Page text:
Penn Hills manager slams Peoples Gas for response to plaza fire
Penn Hills officials are looking for answers from Peoples Gas about why it took the company so long to shut down a ruptured gas line that fed a fire that destroyed a shopping center along Frankstown Road.
The gas company said it was hampered at the Churchill Center Plaza fire scene along Frankstown Road by a mislabeled shutoff valve and fire equipment that obstructed where it needed to be to shut off the gas.
The blaze injured several firefighters and caused up to $1.5 million in damage as it burned for more than 12 hours, the township’s manager and fire chief said Monday.
Penn Hills Manager Scott Andrejchak said more firefighters could have been injured and blamed the destruction of the building on what he said was a slow response by Peoples.
“I think it’s a complete insult to everyone involved with the situation,” he said. “We’re lucky we didn’t have the loss of life. I think they owe a big explanation.”
Peoples spokesman Barry Kukovich said the company’s response to the fire was complicated by a mislabeled valve box cover that was blocked by fire equipment.
Three service lines were feeding gas to the fire, Kukovich wrote in a statement. A third line went to an adjacent building, he said.
Peoples crews were able to shut off gas service to the adjacent building and to the meters located in the rear of the plaza, but meters at the front of the building were fed by another line and its shutoff valve couldn’t immediately be located, Kukovich said.
“These meters were located inside the burning building. The shut off valve to the service line which led to the front meters could not be located immediately because instead of the originally placed Peoples Gas cover, the valve box lid had a water cover placed over it,” Kukovich said.
Peoples needed to verify the valve was for a gas line and after doing so they were not able immediately to shut off the valve because fire equipment obstructed access to the valve, Kukovich said.
“We dug a hole in the parking lot adjacent to the truck to verify that the shut off valve was, in fact, a gas shut off valve and not a water valve,” he said. “To operate the valve, we had to cut our standard steel valve key in half and angle it under the bumper of the fire vehicle. This was accomplished while working in running water four to five inches deep.”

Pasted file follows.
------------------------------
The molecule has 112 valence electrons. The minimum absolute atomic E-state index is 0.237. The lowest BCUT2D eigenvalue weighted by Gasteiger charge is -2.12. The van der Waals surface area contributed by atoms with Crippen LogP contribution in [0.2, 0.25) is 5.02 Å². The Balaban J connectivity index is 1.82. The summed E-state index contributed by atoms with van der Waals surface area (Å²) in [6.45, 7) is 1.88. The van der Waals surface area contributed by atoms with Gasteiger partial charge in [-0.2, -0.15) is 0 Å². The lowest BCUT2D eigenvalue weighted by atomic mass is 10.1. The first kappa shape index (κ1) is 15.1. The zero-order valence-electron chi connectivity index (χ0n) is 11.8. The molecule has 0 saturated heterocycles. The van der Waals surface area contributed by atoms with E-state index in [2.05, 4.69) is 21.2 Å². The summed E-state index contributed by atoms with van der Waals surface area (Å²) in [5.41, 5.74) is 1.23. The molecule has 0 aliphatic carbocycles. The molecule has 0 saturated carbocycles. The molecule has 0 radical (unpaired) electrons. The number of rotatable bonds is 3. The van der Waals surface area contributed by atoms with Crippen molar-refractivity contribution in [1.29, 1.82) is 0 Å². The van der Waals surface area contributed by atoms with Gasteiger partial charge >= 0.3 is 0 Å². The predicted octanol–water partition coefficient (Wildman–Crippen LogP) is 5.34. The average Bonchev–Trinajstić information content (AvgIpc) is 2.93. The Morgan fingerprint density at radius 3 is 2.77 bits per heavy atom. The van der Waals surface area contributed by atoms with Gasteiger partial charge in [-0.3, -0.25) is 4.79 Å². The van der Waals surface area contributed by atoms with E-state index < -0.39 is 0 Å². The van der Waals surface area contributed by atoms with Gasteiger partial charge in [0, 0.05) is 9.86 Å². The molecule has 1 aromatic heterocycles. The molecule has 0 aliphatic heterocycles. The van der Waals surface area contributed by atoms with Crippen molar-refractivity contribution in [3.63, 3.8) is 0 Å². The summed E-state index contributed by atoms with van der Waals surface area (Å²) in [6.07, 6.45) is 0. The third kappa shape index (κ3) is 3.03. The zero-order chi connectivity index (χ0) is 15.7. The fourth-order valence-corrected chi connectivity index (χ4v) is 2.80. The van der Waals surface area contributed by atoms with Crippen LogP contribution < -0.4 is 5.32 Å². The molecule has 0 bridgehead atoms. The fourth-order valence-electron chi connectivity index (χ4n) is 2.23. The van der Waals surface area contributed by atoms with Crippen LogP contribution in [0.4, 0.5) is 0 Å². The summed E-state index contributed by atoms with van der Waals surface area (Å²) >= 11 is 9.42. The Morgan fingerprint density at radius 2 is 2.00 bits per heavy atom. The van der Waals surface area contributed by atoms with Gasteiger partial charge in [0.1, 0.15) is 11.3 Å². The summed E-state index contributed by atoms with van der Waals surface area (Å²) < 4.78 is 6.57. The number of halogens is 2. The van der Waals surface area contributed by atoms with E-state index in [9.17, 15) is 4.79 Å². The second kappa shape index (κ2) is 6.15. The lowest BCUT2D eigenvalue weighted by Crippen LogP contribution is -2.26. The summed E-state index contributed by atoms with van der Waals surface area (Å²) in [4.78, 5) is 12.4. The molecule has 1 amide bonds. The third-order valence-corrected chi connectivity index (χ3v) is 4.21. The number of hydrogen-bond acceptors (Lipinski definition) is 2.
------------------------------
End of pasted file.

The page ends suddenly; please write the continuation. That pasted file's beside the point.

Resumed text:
The company decided against shutting down the gas main beneath Frankstown Road because it would have involved digging two 5 feet-by-6 feet holes in the road through the concrete to cut off the gas flow, Kukovich said.
“We ruled out this option because it would have been more time consuming than the action we pursued,” he said. “We want to thank all the emergency responders and our employees who responded to this incident under difficult conditions.”
The investigation as to how the gas lines became involved in the fire continues, Kukovich said.
The fire was initially reported at 7:27 p.m. The gas company arrived on the scene at 8:13 p.m., said Penn Hills No. 7 Fire Chief Bill Jeffcoat, referring to his log of the response to the fire. The gas supply wasn’t shut off until 12:20 a.m. and the fire burned until 8:07 a.m. Monday, Jeffcoat said.
Because it was fed by gas, response to the fire was futile for several hours, Jeffcoat said.
Four firefighters were hurt in a gas explosion shortly before 10 p.m. Two were trapped under debris and rescued. All were taken to a hospital, treated and released by Monday morning. Three other firefighters were taken to the hospital, treated for their injuries and released by Monday. About a dozen other firefighters were treated at the scene for heat exhaustion and other injuries, Jeffcoat and Penn Hills Fire Marshall Chuck Miller said.
The response from Peoples is to blame for the extent of the damage and firefighters who were hurt fighting the blaze, Andrejchak said.
“They did not perform last night,” Andrejchak said of Peoples.
Firefighters from across the area did a great job working the fire, Andrejchak said.
It was difficult because the gas made putting out the fire impossible, Jeffcoat said. Although the gas supply was shut off at 12:20 a.m., by that time the fire had been “free burning” for such a long time that it took hours for firefighters to play “catch-up” Jeffcoat said. The furniture that was housed in Eagle Rental also added fuel to the fire, he added.
“It doesn’t matter how much water you put on the fire, it just keeps going and going and going,” Jeffcoat said of fighting the fire.
The plaza housed a Big Shot Bob’s House of Wings restaurant, Cefola’s dry cleaners, a Disability Options Network human services office and Eagle Rental, an electronics and furniture rental business. The owner of the building couldn’t immediately be determined, but Andrejchak said it was insured.
Jeffcoat pegged the damage at between $1.2 million and $1.5 million.
“You have four rent-paying tenants. That in itself adds value to the building,” Jeffcoat said.
It was a pile of rubble once the fire was out Monday morning and Penn Hills public works crews worked to clean up the area.
Piles of firefighting foam slowly dissolved on Frankstown Road. Some of the substance, which works better than water at fires, was on Old Frankstown Road a half-mile away.
Tom Davidson is a Tribune-Review staff writer. You can contact Tom at 724-226-4715, [email protected] or via Twitter .